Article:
This past Sunday I spent most of (mostly) silent worship praying over a pair of fundamental questions: Why is it so often true that death allows our species to let go of old grudges and hurts? And why can’t we, knowing we’re going to die, learn to let go beforehand?
More about the first question: We’ve all heard the same stories, right? Of estranged family members or former friends who, knowing that someone from their past they’d bitterly quarreled with is dying, show up after years of silence—and all is forgiven. We all know not to speak ill of the dead. We all have attended funerals and memorials and heard the glowing—and, yes, true—tributes to the deceased; these dearly departed’s less than admirable traits aren’t mentioned.
My discernment on Sunday was certainly helped by an early-on speaker referencing Isaac Penington’s wisdom:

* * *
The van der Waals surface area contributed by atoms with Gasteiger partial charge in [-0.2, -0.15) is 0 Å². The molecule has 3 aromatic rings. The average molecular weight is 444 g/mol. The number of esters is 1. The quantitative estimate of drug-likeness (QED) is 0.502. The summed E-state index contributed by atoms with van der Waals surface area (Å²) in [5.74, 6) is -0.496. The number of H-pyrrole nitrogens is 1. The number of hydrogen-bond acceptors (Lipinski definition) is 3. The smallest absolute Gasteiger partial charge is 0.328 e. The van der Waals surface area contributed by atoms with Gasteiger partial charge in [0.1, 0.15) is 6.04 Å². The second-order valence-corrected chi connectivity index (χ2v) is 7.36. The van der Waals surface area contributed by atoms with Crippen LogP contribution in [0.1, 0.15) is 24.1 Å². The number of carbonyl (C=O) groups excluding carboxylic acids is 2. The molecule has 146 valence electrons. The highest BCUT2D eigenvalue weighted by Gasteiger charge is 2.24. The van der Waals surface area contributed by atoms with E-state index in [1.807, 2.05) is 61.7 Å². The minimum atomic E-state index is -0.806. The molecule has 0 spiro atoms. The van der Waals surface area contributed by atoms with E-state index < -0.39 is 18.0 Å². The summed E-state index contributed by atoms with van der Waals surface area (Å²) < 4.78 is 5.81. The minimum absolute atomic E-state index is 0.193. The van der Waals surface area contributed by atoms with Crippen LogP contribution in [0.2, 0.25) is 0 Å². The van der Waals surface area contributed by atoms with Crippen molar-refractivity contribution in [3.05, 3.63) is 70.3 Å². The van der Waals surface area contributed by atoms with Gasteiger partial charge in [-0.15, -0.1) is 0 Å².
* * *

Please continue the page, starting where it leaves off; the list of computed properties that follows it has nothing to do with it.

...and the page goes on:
Give over thine own willing; give over thine own running; give over thine own desiring to know or to be any thing, and sink down to the seed which God sows in the heart, and let that grow in thee, and be in thee, and breathe in thee, and act in thee, and thou shalt find by sweet experience that the Lord knows that, and loves and owns that, and will lead it to the inheritance of life, which is his portion.
~ Isaac Penington, 1616-1679
So I sank down.
Today, working on this post, I stumbled upon another Penington quote (that will definitely be taped on my computer Hall of Fame) that beautifully points the way towards letting go:
Our life is love, and peace, and tenderness; and bearing one with another, and forgiving one another, and not laying accusations one against another; but praying one for another, and helping one another up with a tender hand.
* Although it is impossible for me to think or say these three little words without seeing my four-year-old granddaughter brilliantly lip-sinc to the Frozen song, I am trying to say something different here. I think.